COSTELLO: If you noticed your last flight was unusually bumpy get used to it. Scientists say climate change is making the air more turbulent. Case in point, the South African Airlines flight. Rough air sent passengers flying across the cabin, some even hit the ceiling. Twenty people were seriously injured on that flight from Johannesburg in South Africa.

CNN's George Howell has more for you.


GEORGE HOWELL, CNN CORRESPONDENT (voice-over): Been on a flight like this lately? A recent study may have you reaching for the seatbelts suggesting we could see more turbulence in the years to come as a result of climate change. And after the ups and downs I experienced on this flight, I decided to look into it.

(On camera): OK. So we're flying from Boston to Chicago and it's one of the bumpiest flights I've been on ever.

What do you think?

UNIDENTIFIED FEMALE: My stomach actually physically hurts from the flight being so choppy. DR. PAUL WILLIAMS, ATMOSPHERIC SCIENTIST: We'll never be able to say

that one particular person's flight experience which was bumpy has been caused by climate change. Of course we can't. What we can say is that as the climate changes the odds of encountering turbulence on your flight are increasing.

HOWELL (voice-over): Dr. Paul Williams says climate change is not only heating up the bottom part of the atmosphere, but the computer models show increased carbon dioxide levels are also changing the temperatures and wind speeds in the jet stream. His research focuses in on Transatlantic flights, specifically addressing what's called clear air turbulence, occurring high above the clouds, and passengers are starting to feel the difference.

WILLIAMS: Those jet stream wind shears are becoming stronger because of climate change and that, I believe, is causing the atmosphere to become more turbulent and that is causing airplane flights to become bumpier as a consequence.

HOWELL: It's something we seem to hear about more and more, like this recent flight from Johannesburg to Hong Kong. At least 20 passengers injured, two seriously. Pilots say they're experiencing more turbulence over the skies in the U.S. in recent years.

UNIDENTIFIED MALE: The incidence of turbulence encounters is increased. It may be counterintuitive but statistically the incidence of injuries as a result of that is decreasing.

HOWELL: Hoff credits technology for the decrease in injuries with turbulence below the jet stream, better radar systems warning pilots of rough air at lower altitudes but higher up along the jet stream Williams says clear air turbulence can't be detected. He predicts the frequency of reported clear air turbulence to double by mid-century and an increase in intensity of the shaking by 10 to 40 percent.

UNIDENTIFIED FEMALE: Every flight that I get on gets choppier and choppier and it's just been really the last month of flying.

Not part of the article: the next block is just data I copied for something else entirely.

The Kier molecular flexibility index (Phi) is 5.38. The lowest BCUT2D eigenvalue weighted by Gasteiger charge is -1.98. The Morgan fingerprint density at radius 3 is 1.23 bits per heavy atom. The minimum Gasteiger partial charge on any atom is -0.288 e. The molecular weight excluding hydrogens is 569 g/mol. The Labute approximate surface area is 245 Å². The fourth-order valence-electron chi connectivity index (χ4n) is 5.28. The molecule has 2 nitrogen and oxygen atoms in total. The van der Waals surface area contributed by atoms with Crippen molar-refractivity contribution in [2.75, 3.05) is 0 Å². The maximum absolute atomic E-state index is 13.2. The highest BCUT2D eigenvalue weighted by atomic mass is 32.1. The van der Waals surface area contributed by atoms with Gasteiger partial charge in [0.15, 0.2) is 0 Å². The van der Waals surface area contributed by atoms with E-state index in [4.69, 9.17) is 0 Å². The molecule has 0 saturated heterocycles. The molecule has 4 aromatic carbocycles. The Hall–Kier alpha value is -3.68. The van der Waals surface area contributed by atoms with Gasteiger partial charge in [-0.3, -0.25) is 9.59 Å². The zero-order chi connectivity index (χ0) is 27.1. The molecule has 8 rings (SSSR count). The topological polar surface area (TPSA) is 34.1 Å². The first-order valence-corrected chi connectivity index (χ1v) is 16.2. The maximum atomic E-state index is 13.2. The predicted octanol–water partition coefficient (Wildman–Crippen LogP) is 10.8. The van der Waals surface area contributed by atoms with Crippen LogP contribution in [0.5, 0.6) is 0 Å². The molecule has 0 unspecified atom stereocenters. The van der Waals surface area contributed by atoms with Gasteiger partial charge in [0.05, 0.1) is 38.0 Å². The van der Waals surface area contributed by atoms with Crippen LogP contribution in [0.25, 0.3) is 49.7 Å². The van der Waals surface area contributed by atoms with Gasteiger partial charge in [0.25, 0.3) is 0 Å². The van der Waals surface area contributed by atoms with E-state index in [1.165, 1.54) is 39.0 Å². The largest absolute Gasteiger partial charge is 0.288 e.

HOWELL: So that flight that I was on, you know, it was the sort of thing where you almost want to think twice about even asking for a glass of water without having it spilled all over you. It was a very uncomfortable flight, Carol, but here's the thing, I spoke with another atmospheric researcher about, you know, this link, this possible link to climate change and turbulence and he found the study very interesting, very insightful but did point out that, of course, it will take more data.

It will take more time and broader studies to determine conclusively what's happening, but still he said this is an important study. He found it important, that it could be rough news for all of us.


COSTELLO: You're not kidding. I hate turbulence. George Howell, many thanks.

I'll be right back.



COSTELLO: Happening now in the NEWSROOM.


COSTELLO: Back home. Tariq Khdeir beaten by Israeli Police back in America this morning.

KHDEIR: I can't wait to go back and be with my friends and go fishing.

COSTELLO: The 15-year-old under house arrest for throwing rocks now free and speaking out.

KHDEIR: No child, whether they are Palestinian or Israeli, deserves to die.

COSTELLO: Breaking overnight, a brazen bank robbery.

UNIDENTIFIED MALE: Stop and get the hostage. Get the hostage.

COSTELLO: And a high-speed chase ending in a hail of gunfire.

UNIDENTIFIED MALE: She was just, you know, an innocent bystander going to pull out money.

COSTELLO: In the end three people are dead and now there are questions over who really shot one of the hostages.

And, a case of she said/she said. A female Yahoo! exec sued for sexual harassment.

UNIDENTIFIED FEMALE: She hugged me all over and then she took my hands, you know, and put it under her.

COSTELLO: The alleged victim reveals her side of the story in a CNN exclusive.

And meet the nation's most honest politician.

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COSTELLO: Could this fake political ad make real change when it comes to campaign finance reform?

Let's talk. Live in the CNN NEWSROOM.